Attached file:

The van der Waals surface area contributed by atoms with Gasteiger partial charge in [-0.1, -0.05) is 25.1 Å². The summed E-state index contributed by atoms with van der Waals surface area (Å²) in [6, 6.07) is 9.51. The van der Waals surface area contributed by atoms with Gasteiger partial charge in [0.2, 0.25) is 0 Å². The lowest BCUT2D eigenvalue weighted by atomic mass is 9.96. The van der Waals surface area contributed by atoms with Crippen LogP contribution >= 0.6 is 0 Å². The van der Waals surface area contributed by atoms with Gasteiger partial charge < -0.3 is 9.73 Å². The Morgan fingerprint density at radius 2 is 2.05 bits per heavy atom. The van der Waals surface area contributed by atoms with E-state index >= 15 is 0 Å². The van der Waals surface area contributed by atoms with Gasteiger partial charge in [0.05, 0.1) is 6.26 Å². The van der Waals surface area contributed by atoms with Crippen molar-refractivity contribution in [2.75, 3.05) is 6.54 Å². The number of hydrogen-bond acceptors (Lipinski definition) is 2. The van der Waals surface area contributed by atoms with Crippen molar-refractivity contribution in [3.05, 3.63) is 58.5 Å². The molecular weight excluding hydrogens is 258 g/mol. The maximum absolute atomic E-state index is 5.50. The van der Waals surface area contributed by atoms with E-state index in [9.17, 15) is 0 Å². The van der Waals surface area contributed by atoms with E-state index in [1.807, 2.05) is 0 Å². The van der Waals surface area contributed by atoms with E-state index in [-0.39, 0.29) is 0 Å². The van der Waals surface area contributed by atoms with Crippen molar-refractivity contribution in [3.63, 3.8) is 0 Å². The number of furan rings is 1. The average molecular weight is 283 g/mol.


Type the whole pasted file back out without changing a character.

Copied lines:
The van der Waals surface area contributed by atoms with Gasteiger partial charge in [-0.1, -0.05) is 25.1 Å². The summed E-state index contributed by atoms with van der Waals surface area (Å²) in [6, 6.07) is 9.51. The van der Waals surface area contributed by atoms with Gasteiger partial charge in [0.2, 0.25) is 0 Å². The lowest BCUT2D eigenvalue weighted by atomic mass is 9.96. The van der Waals surface area contributed by atoms with Crippen LogP contribution >= 0.6 is 0 Å². The van der Waals surface area contributed by atoms with Gasteiger partial charge < -0.3 is 9.73 Å². The Morgan fingerprint density at radius 2 is 2.05 bits per heavy atom. The van der Waals surface area contributed by atoms with E-state index >= 15 is 0 Å². The van der Waals surface area contributed by atoms with Gasteiger partial charge in [0.05, 0.1) is 6.26 Å². The van der Waals surface area contributed by atoms with Crippen molar-refractivity contribution in [2.75, 3.05) is 6.54 Å². The number of hydrogen-bond acceptors (Lipinski definition) is 2. The van der Waals surface area contributed by atoms with Crippen molar-refractivity contribution in [3.05, 3.63) is 58.5 Å². The molecular weight excluding hydrogens is 258 g/mol. The maximum absolute atomic E-state index is 5.50. The van der Waals surface area contributed by atoms with E-state index in [9.17, 15) is 0 Å². The van der Waals surface area contributed by atoms with E-state index in [1.807, 2.05) is 0 Å². The van der Waals surface area contributed by atoms with E-state index in [-0.39, 0.29) is 0 Å². The van der Waals surface area contributed by atoms with Crippen molar-refractivity contribution in [3.63, 3.8) is 0 Å². The number of furan rings is 1. The average molecular weight is 283 g/mol.